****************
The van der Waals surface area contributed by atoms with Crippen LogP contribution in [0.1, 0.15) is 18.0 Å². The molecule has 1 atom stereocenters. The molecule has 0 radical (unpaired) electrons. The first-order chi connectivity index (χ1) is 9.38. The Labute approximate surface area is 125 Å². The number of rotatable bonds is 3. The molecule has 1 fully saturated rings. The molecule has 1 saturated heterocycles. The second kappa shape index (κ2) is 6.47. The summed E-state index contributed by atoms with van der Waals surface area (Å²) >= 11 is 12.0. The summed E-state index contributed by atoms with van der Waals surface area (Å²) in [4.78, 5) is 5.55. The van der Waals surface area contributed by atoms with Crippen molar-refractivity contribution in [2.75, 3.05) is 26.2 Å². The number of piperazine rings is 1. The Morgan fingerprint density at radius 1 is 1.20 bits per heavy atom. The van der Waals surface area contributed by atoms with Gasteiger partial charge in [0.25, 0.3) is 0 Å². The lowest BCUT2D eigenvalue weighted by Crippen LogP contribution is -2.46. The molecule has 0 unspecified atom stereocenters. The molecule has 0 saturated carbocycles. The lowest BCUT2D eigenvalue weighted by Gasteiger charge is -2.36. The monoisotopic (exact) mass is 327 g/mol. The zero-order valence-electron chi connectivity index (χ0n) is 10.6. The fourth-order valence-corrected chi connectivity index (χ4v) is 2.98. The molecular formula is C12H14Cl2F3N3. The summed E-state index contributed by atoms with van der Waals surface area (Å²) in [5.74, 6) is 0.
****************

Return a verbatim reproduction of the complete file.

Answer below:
The van der Waals surface area contributed by atoms with Crippen LogP contribution in [0.1, 0.15) is 18.0 Å². The molecule has 1 atom stereocenters. The molecule has 0 radical (unpaired) electrons. The first-order chi connectivity index (χ1) is 9.38. The Labute approximate surface area is 125 Å². The number of rotatable bonds is 3. The molecule has 1 fully saturated rings. The molecule has 1 saturated heterocycles. The second kappa shape index (κ2) is 6.47. The summed E-state index contributed by atoms with van der Waals surface area (Å²) >= 11 is 12.0. The summed E-state index contributed by atoms with van der Waals surface area (Å²) in [4.78, 5) is 5.55. The van der Waals surface area contributed by atoms with Crippen molar-refractivity contribution in [2.75, 3.05) is 26.2 Å². The number of piperazine rings is 1. The Morgan fingerprint density at radius 1 is 1.20 bits per heavy atom. The van der Waals surface area contributed by atoms with Gasteiger partial charge in [0.25, 0.3) is 0 Å². The lowest BCUT2D eigenvalue weighted by Crippen LogP contribution is -2.46. The molecule has 0 unspecified atom stereocenters. The molecule has 0 saturated carbocycles. The lowest BCUT2D eigenvalue weighted by Gasteiger charge is -2.36. The monoisotopic (exact) mass is 327 g/mol. The zero-order valence-electron chi connectivity index (χ0n) is 10.6. The fourth-order valence-corrected chi connectivity index (χ4v) is 2.98. The molecular formula is C12H14Cl2F3N3. The summed E-state index contributed by atoms with van der Waals surface area (Å²) in [5.74, 6) is 0.